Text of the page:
Inspired by Scotland: Quarter of Americans want their states to secede from US

Inspired by Scotland: Quarter of Americans want their states to secede from US
Scotland may not have followed in Sir William Wallace’s footsteps to free itself from its English bonds, but that hasn’t stopped nearly a quarter of Americans from a little bravehearted hope of their states seceding from the US.

A Reuters/Ipsos poll sought to see if Thursday’s Scottish independence referendum ‒ which failed ‒ inspired Americans to dream of secession from the United States. According to the results, 23.9 percent of those surveyed either strongly supported or tended to support the idea of their state breaking away from the union.

Both Democrats and Republicans supported the idea of severing ties with the federal government, though the Grand Old Party (along with residents from the West and Southwest) was more in favor of secession than Dems and Northeasterners.

A man plays the bagpipes on a "short walk to freedom" march in Edinburgh, Scotland September 18, 2014. (Reuters/Paul Hackett)

Texas Nationalist Movement president Daniel Miller told RT that Texans are unhappy with how Washington politicos ignore the issues most important to their state.

“One of the big issues in here Texas right now… is obviously the border and immigration,” Miller said. “Over the last eight years, issues related to the border and immigration have consistently polled as the number one concern for Texans, yet the federal government continues to do absolutely nothing substantial about addressing the border crisis or the immigration issues.”

A January 2013 Public Policy Polling survey found that about 20 percent of Texas voters said they would support secession because of President Barack Obama's re-election, and 67 percent were opposed.

“We’ve got so many different priorities here," Miller said. "When you have these issues, whether it be here in Texas with water or the border or immigration, it’s very difficult to swallow when hard-working men and women here in Texas send their tax dollars to Washington, DC to be frittered away.”

Roy Gustafson, a South Carolinian who lives on disability payments, agreed.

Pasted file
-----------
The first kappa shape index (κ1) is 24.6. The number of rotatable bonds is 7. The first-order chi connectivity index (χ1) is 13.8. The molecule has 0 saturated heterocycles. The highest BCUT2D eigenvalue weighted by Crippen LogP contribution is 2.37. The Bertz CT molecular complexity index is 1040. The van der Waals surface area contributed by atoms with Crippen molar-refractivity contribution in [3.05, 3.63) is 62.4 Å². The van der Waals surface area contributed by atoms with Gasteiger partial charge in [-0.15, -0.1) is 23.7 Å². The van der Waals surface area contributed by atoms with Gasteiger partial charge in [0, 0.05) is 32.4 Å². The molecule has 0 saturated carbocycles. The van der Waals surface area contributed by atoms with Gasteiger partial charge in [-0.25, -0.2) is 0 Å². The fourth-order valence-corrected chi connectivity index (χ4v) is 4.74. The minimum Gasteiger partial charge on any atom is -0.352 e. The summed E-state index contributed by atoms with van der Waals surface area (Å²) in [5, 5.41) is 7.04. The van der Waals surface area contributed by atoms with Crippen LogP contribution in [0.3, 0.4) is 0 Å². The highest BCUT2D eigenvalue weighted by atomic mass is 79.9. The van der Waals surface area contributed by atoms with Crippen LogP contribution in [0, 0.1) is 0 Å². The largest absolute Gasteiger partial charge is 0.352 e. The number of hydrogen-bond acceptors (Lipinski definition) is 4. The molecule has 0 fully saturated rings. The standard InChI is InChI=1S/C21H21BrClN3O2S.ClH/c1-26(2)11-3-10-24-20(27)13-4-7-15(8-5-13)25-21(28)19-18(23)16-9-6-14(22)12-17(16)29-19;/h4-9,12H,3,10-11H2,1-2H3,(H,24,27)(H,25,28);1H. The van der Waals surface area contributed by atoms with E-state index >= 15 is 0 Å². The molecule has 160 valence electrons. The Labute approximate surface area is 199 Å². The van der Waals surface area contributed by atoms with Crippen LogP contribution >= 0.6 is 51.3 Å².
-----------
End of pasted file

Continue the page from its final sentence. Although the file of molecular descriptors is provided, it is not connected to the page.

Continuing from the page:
"I don't think it makes a whole lot of difference anymore which political party is running things. Nothing gets done," the 61-year-old told Reuters. "The state would be better off handling things on its own."

Back in Texas, Miller wants the state's legislature to put the secession question on a statewide ballot, and applauded Scotland on their referendum. “At the end of the day,what is important for us is that the Scots were able to go to the polls and have the option to call their own future, to vote for or against independence,” he said.

The Texan noted that the state already funds its own education system, and is the 12th largest economy in the world. He told Reuters that the fact that a free Lone Star State would lose big federal institutions like NASA and multiple military bases was of no concern to him.

But historical scholars and legal analysts say that secession by Texas, Alabama, Florida, North Carolina, Georgia and Louisiana and other states that have filed petitions to withdraw from the union is a legal impossibility.

Sanford Levinson, a constitutional scholar at University of Texas School of Law, said the Constitution has no procedure that explicitly allows secession.

"Ultimately, it's a political question," he told Reuters.

(Andrew Shears, Mansfield University)

“Simply put, the ruling in the 1867 Supreme Court case Texas v. White makes any state effort to legally secede from the U.S. absolutely pointless,"Voactiv’s Abigail Tracy wrote. “Chief Justice Salmon P. Chase’s majority opinion reads, ‘The union between Texas and the other states was as complete, as perpetual, and as indissoluble as the union between the original States. There was no place for reconsideration or revocation, except through revolution or through consent of the states.’ Pretty concrete stuff.”

Tracy also pointed out that the 1845 joint resolution for the annexation of Texas into the United States did not provide a way for the former independent republic to dissolve the merger.

Cal Jillson, a political scientist at Southern Methodist University, said the independence movement was not realistic.

"Texas tried to secede 150 years ago [during the Civil War] and paid a very heavy price for that," Jillson said.

Miller is undeterred.

“When Texans are able to establish their own tax policies, their own revenue-generation policies and then spend according to our priorities, what we’re going to find is two things: First, that our priorities are very much different than what the priorities in Washington, DC are,” he said. “And number two, Texas is not only going to be economically prosperous, but very well could be an economic superpower in the Western Hemisphere.”